If there is anyone on the planet who if given the opportunity would not change something about him- or herself, I would love to meet them.
The reality, of course, is that we all have characteristics and circumstances we care to hide or wish we could transform. Some of these are relatively superficial, e.g., our personal appearance, athletic ability or lack thereof. Others are crosses beyond our control but that we nevertheless must carry, such as prolonged illnesses or debilitating disabilities.
There are some imperfections, however, that get down to the most fundamental yet intangible aspects of our personality and the entire human experience. We desire to be patient when we feel anything but. We long to be pleasant when all we see within ourselves is spiteful, bitter pettiness. Surely, all of us have encountered that person who seems to breathe goodwill and joy and found ourselves simultaneously wanting what they have and resenting them for having it.
"I wish I was like you," Kurt Cobain sang. "Easily amused."
"Am I hard enough? Am I rough enough? Am I rich enough?" the Rolling Stones asked.
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All these emotions, doubts and questions are branches on the same tree: feeling inadequate. Experiencing a sense that we are lacking on a most elemental level. Worrying that we alone are missing something without which we cannot sufficiently live.
The Christian response to this impression is that we are, in fact, deficient, that each of us is weak and sinful in our own way and that God alone can satisfy our deprivation. Whether it is St. Augustine's famous assertion that "our hearts are restless till they find rest in Thee" or Fr. Robert Barron's claim that "we have all been wired for God," the Christian answer, at face value, seems to be that yes, we are full of foibles, and God is the one who can truly fix us.
While I think there is much truth to this, I also think it is far too simplistic. Recognizing we are flawed by nature does not give us a free pass to ignore our call to goodness or let us off the hook for blemishes in the virtue department. Like President John F. Kennedy said in his inaugural address, while we ought to ask "His blessing and His help ... here on earth, God's work must truly be our own."
As much as we may feel we are unable to cultivate kindness, forge forgiveness or manifest mercy, I cannot imagine God would accept "Sorry, but I'm not cut out for this whole 'being a good person' thing" or "All right, God: It's up to you to make me better" as satisfactory excuses.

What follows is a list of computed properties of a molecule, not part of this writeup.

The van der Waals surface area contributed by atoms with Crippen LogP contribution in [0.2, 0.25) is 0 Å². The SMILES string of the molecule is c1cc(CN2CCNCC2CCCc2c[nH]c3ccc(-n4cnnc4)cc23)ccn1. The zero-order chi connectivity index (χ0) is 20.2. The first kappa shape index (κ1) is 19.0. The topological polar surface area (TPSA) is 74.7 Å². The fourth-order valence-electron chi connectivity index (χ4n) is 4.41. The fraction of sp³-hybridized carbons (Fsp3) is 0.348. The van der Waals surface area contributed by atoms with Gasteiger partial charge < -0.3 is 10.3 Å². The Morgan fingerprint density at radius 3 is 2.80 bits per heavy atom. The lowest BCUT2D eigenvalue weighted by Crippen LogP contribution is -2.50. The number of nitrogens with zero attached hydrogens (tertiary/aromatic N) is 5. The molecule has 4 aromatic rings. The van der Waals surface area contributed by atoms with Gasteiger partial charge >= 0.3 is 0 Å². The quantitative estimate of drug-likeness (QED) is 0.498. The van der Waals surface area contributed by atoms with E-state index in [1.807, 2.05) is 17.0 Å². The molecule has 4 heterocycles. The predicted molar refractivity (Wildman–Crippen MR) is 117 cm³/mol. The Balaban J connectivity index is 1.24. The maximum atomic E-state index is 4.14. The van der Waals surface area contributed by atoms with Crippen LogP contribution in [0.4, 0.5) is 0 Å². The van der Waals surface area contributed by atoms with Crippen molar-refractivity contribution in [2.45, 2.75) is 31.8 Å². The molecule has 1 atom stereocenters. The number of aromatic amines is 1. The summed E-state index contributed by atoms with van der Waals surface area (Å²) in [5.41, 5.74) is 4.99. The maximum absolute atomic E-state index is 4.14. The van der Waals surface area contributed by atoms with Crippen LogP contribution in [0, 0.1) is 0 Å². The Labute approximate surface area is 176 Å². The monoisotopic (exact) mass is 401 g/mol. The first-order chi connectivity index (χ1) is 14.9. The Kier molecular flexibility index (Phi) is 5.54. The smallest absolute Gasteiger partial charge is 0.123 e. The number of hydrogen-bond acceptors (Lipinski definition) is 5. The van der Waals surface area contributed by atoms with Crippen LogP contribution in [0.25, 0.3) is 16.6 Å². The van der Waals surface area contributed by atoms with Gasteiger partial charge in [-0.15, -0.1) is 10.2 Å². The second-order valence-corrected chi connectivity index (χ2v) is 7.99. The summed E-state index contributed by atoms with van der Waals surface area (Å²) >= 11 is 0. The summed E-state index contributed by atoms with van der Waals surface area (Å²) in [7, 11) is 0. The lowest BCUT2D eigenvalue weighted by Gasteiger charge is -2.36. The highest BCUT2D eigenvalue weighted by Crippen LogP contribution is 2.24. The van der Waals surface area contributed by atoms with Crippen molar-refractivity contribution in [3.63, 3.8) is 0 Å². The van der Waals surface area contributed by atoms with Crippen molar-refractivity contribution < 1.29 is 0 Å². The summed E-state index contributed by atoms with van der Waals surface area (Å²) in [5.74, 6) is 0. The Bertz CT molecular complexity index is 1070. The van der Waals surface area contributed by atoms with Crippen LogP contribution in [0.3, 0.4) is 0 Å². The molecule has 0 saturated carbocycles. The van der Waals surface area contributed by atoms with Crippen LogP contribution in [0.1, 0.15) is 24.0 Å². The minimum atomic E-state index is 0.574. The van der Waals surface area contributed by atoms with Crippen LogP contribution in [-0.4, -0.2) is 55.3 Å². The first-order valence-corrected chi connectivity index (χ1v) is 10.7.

What to do, then?
Fake it. Pretend to embody the highest traits even when you fear you are in short supply.
This may sound counterintuitive, even two-faced and dishonest. Just as we all know the person who brims with boundless joy, we have also all met the person who grins through clenched teeth, masking scorn that will one day inevitably creep out.
Just hear me out.
In Malcolm Gladwell's book Blink, he writes about Paul Ekman and Wallace V. Friesen, psychologists who studied the relationship between emotions and facial expressions. The two worked on the Facial Action Coding System, which classifies and documents facial expressions. The two spent an absurd amount of time practicing various combinations of expressions with remarkably specific names. In laypeople's terms, the looks represented anger, confusion, shock, jubilation and a host of other feelings.
Their research led to a number of fascinating conclusions laid out in Blink, but the one that stuck with me most was that sometimes, the expression precedes the emotion. If, for example, Ekman spent considerable time contorting his face to demonstrate disgust, he began to actually feel disgusted, despite our general assumption that it is the other way around; we feel something and respond accordingly.
But what does this have to do with living a virtuous life?
We often presume we must be a polite person to act courteously, that we must be compassionate to show sympathy. There is some hidden quality we must hold before we can actually carry out the behaviors most frequently associated with that quality.
What I take from Ekman and Friesen is that the physical action leads to the corresponding emotion. Whether it is refraining from yelling at a rude and unhelpful customer service representative or complimenting someone we do not like, doing the right thing allows us to actually be good before we feel good.
In his enormously helpful article "12 Things I Wish I Knew at 25: Spiritual Learnings on My 50th Birthday," Jesuit Fr. James Martin wrote: "Within you is the idea of your best self. Act as if you were that person and you will become that person, with God's grace."
No one is perfect, and no one is exactly as they would like to be. But in many scenarios, most of us can determine how we would act in an ideal world. Maybe functioning with that in mind, even if we feel phony and disingenuous while doing so, will slowly bring us to the holiness and love we so want to exemplify.
There is no question that the attempt will be imperfect. But I also must believe God sees the effort and stands ready to help us with the rest.
[Brian Harper is a communications specialist for the Midwest Jesuits. You can read his work and listen to his music at brianharper.net.]
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